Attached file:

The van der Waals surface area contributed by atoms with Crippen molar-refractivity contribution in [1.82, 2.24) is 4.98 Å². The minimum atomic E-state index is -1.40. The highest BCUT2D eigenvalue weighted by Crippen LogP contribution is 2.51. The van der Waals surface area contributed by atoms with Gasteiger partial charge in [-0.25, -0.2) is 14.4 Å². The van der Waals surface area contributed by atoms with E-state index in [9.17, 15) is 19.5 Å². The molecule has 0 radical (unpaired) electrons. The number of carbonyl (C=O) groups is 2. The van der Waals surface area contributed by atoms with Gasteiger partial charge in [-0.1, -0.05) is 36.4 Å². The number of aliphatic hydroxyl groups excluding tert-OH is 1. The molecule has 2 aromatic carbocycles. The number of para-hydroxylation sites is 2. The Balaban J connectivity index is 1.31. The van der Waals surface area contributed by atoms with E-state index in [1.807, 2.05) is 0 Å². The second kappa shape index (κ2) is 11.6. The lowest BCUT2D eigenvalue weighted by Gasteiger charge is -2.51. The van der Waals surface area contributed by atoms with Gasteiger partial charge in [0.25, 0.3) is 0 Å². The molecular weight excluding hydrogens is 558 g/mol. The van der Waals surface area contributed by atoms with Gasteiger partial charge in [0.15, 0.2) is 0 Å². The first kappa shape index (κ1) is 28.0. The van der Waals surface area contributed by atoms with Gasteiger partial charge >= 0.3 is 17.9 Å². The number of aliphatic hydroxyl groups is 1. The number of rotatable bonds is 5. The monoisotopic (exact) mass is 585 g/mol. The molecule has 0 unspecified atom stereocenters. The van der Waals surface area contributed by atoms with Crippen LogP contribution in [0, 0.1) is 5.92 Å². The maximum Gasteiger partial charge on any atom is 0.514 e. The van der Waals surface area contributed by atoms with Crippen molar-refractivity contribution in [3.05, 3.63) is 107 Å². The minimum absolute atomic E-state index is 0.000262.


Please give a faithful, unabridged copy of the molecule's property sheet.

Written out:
The van der Waals surface area contributed by atoms with Crippen molar-refractivity contribution in [1.82, 2.24) is 4.98 Å². The minimum atomic E-state index is -1.40. The highest BCUT2D eigenvalue weighted by Crippen LogP contribution is 2.51. The van der Waals surface area contributed by atoms with Gasteiger partial charge in [-0.25, -0.2) is 14.4 Å². The van der Waals surface area contributed by atoms with E-state index in [9.17, 15) is 19.5 Å². The molecule has 0 radical (unpaired) electrons. The number of carbonyl (C=O) groups is 2. The van der Waals surface area contributed by atoms with Gasteiger partial charge in [-0.1, -0.05) is 36.4 Å². The number of aliphatic hydroxyl groups excluding tert-OH is 1. The molecule has 2 aromatic carbocycles. The number of para-hydroxylation sites is 2. The Balaban J connectivity index is 1.31. The van der Waals surface area contributed by atoms with E-state index in [1.807, 2.05) is 0 Å². The second kappa shape index (κ2) is 11.6. The lowest BCUT2D eigenvalue weighted by Gasteiger charge is -2.51. The van der Waals surface area contributed by atoms with Gasteiger partial charge in [0.25, 0.3) is 0 Å². The molecular weight excluding hydrogens is 558 g/mol. The van der Waals surface area contributed by atoms with Gasteiger partial charge in [0.15, 0.2) is 0 Å². The first kappa shape index (κ1) is 28.0. The van der Waals surface area contributed by atoms with Gasteiger partial charge >= 0.3 is 17.9 Å². The number of aliphatic hydroxyl groups is 1. The number of rotatable bonds is 5. The monoisotopic (exact) mass is 585 g/mol. The molecule has 0 unspecified atom stereocenters. The van der Waals surface area contributed by atoms with Crippen LogP contribution in [0, 0.1) is 5.92 Å². The maximum Gasteiger partial charge on any atom is 0.514 e. The van der Waals surface area contributed by atoms with Crippen molar-refractivity contribution in [3.05, 3.63) is 107 Å². The minimum absolute atomic E-state index is 0.000262.